“This is an important step to support consumers in the wake of the Covid-19 pandemic,” the companies said in a joint statement. “These changes reflect our ongoing commitment to helping facilitate access to fair and affordable credit for all consumers.”
More like, it reflects the pressure that the CFPB’s director Rohit Chopra has been putting on the companies for the past year. “As the CFPB is our primary regulator, we have continual engagement with them on a variety of issues,” a TransUnion spokesman said. Uh, huh.
In early March, the agency released a report on medical debt burden, identifying it as “the most common collection tradeline reported on consumer credit records.” As of June 2021, their research found, there was an astounding $88 billion in medical debt on consumer credit records. That’s just the medical debt in collections that’s furnished to the credit reporting companies.
“America’s credit reporting oligopoly has little incentive to treat consumers fairly when their credit reports have errors,” CFPB Director Chopra said in unveiling the report. “Today’s report is further evidence of the serious harms stemming from their faulty financial surveillance business model.”
In 2021, they found, “58% of all third-party debt collection tradelines were for medical debt, making medical debt the most common debt collection tradeline on credit records.” In particular, they found, “young adults, people with low incomes, and Black and Hispanic people are disproportionately likely to have medical debt. Veterans and older adults are also significantly impacted by medical debt.”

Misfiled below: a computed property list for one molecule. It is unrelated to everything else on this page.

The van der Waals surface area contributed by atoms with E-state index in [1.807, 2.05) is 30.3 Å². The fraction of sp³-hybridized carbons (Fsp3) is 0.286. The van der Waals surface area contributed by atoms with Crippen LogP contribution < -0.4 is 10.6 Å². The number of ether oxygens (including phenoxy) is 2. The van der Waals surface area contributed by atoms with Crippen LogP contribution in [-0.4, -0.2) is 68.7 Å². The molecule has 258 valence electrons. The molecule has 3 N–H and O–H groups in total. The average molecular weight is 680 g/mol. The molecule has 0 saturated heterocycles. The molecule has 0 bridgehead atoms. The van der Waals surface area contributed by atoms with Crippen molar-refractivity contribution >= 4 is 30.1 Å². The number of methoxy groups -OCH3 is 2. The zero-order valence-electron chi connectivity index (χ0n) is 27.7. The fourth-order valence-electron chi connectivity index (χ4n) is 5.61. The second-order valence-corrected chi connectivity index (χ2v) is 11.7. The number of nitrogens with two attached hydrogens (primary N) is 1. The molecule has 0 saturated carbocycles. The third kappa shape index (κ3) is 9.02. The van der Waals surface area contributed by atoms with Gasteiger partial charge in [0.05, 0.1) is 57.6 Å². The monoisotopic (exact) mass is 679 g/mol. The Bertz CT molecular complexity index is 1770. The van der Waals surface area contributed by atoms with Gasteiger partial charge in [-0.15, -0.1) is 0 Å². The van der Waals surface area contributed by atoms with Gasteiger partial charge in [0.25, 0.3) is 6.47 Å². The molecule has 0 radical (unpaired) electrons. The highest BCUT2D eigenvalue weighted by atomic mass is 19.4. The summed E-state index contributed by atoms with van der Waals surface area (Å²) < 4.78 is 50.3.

Kaiser Family Foundation has also been researching the issue, releasing their own report this month. They find that “23 million people (nearly 1 in 10 adults) owe significant medical debt. The [Survey of Income and Program Participation (SIPP)] suggests people in the United States owe at least $195 billion in medical debt.” Their findings suggest that about “16 million people (6% of adults) in the U.S. owe over $1,000 in medical debt and 3 million people (1% of adults) owe medical debt of more than $10,000.” Their findings mirror the CFPB research, in finding that Black and Hispanic population, low-income people, and the uninsured carry the highest burden of debt.
The CFPB, even through the years of the previous administration, has been showing that government can effectively fight for everyday Americans. Even counting those years, by the end of 2020, the CFPB had secured $12.9 billion in consumer relief in refunds, principal reductions, canceled debts, and other consumer relief for 175 million people.
Not having to carry this debt on their credit ratings for years is a great thing. A better thing would be not being bankrupted by healthcare costs. That’s a fight for another day.